The global headache that is Ukrainian/Russian/US relations at the moment would likely have resulted in a lot of market volatility and price spikes, but consistently increasing inventory levels have seemingly kept it at bay, particularly domestically. Hopefully that trend continues, and we start to see some progress towards resolution in Eastern Europe.

 

Read More

Topics: EIA, Brent Crude, Brent vs WTI, Inventory report, russia, ukraine,, WTI Crude

Weekly DOE Petroleum Snapshot

Posted by Mark Pszeniczny on Jul 18, 2012 2:35:00 PM

As always, the EIA site is an invaluable resource for snapshotting inventory, futures and spot pricing. I've highlighted some relevant snapshots below, but for more information you can also visit http://ir.eia.gov/ this will allow you to reference any of the weekly/daily inventory reports (weeklys are published every Wednesday)

Here are the majors:

Trade estimates 7 18 12DOE Change 7 18 12API Change 7 18 12 

 

The weekly inventory report on US and PADD1 Crude is:

Figure 1. Stocks of crude oil by PAD District, January 2011 to present

 

Heres a snapshot of spot pricing this week:

spot pricing DOE report

 

 

 

Read More

Topics: Inventory report, DOE

NYMEX puts on rally hats to end day positive

Posted by Mark Pszeniczny on May 10, 2011 5:04:00 PM

We truly have moved to a market that is tick to tick.  We all recall the days when a .01 move in the market called for a meeting.  Today, right out of the gate RBOB was up .08 while HEAT limped along slower than Shaq last night and was negative most of the morning.  Early in the session for about 20 minutes, both pits tumbled with HEAT negative almost 4 cents.  Gasoline futures are spiking on concerns of Midwest flooding preventing shipments moving from key areas.  But with overall gasoline demand slipping last week and demand destruction appears to be settling in as retail pump prices hover around the $4 mark, todays jump seems somewhat nonsensical.  Imagine the gray hairs the station owners and gasoline end users have sprouted the last few sessions, from falling 20 cents one day to being up over 25 cents in the last two days!  With Wednesday comes another round of inventory numbers that are expected to show Crude levels build by 1mbls and products to show slight increases.  On another note, one which might have tempered todays gains, the NYMEX raised margin requirements making it more expensive for people to purchase futures, ultimately will have minimal effect on the course of business.  At the close, Crude added $1.33 to $103.88, HEAT found strength towards the close and gained .0394 to $3.0012 and RBOB led the charge jumping .1013 to $3.3797.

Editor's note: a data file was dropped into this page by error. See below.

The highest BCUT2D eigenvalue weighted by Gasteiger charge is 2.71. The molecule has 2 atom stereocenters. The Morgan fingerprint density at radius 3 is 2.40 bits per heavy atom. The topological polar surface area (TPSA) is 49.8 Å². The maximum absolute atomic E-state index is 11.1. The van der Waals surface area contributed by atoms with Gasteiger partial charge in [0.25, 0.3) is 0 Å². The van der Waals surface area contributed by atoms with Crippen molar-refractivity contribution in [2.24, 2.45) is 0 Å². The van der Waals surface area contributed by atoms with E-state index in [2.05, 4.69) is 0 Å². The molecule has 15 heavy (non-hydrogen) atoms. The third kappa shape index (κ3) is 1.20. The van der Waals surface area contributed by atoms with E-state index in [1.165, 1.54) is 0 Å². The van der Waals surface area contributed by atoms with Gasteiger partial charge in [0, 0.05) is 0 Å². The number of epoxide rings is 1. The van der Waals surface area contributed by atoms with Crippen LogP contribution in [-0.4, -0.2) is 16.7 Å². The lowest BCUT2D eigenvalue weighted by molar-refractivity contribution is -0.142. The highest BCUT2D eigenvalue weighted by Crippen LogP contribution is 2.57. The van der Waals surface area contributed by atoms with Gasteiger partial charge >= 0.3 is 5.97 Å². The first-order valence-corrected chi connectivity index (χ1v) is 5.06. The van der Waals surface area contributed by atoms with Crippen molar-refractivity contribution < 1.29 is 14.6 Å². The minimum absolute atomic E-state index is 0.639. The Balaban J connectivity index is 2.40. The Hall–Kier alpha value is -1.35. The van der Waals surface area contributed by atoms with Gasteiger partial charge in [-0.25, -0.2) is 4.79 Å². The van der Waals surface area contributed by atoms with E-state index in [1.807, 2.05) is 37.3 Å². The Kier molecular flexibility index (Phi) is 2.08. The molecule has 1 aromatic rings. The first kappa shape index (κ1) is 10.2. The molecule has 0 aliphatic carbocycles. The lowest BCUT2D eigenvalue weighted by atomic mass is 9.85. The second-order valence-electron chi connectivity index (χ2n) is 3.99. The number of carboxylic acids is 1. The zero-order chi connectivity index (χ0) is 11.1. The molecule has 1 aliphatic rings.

heat chart

RBOB CLOSE
                 CLOSE       CHANGE 
  
JUN    33797       +.1013
JUL    32538       +.0894
AUG    31578        +.0776
SEP    30898       +.0662
OCT     29128       +.0610
NOV    28735      +.0605
HEAT CLOSE
          CLOSE    CHANGE
JUN    30012      +.0394
JUL    30145      +.0406
AUG    30280      +.0408
SEP     30437      +.0406
OCT    30590       +.0405
NOV   30746       +.0409
Read More

Topics: Inventory report, Midwest Flooding, Gasoline demand drop

Mixed Data has NYMEX end Mixed

Posted by Mark Pszeniczny on May 12, 2010 8:32:00 PM

With the weekly inventory report came a mixed bag and subsequently a mixed close. As shown below, the largest variance was seen in gasolines which was the only thing that kept the trade positive today. Crude suffered losses finishing down 72 cents to $75.65, while products closed higher. RBOB added .0152 to $2.2101 and HEAT gained .0190 to $2.1591, further widening refining cracks. As we speak, Crude has fallen another 30 cents in aftermarket trading. Many are looking at demand, which has seen gasoline demand rise 10% over the same period last year and distillates rise almost 8% month on month. This after the EIA cut their demand outlook! How much of this is due to a strengthening economy remains to be seen. My sense is that demand, like IQ, wasn’t starting from a very high place so any increase is huge. Long and short, it looks as though we will be range bound for several sessions as investors keep a hairy eyeball on Europe and the DOW to evaluate how the financial crisis reverberates through the continent.

Read More

Topics: gasoline demand rises, Inventory report, CRUDE falls, The Market, NYMEX

Recent Posts

Posts by Topic

see all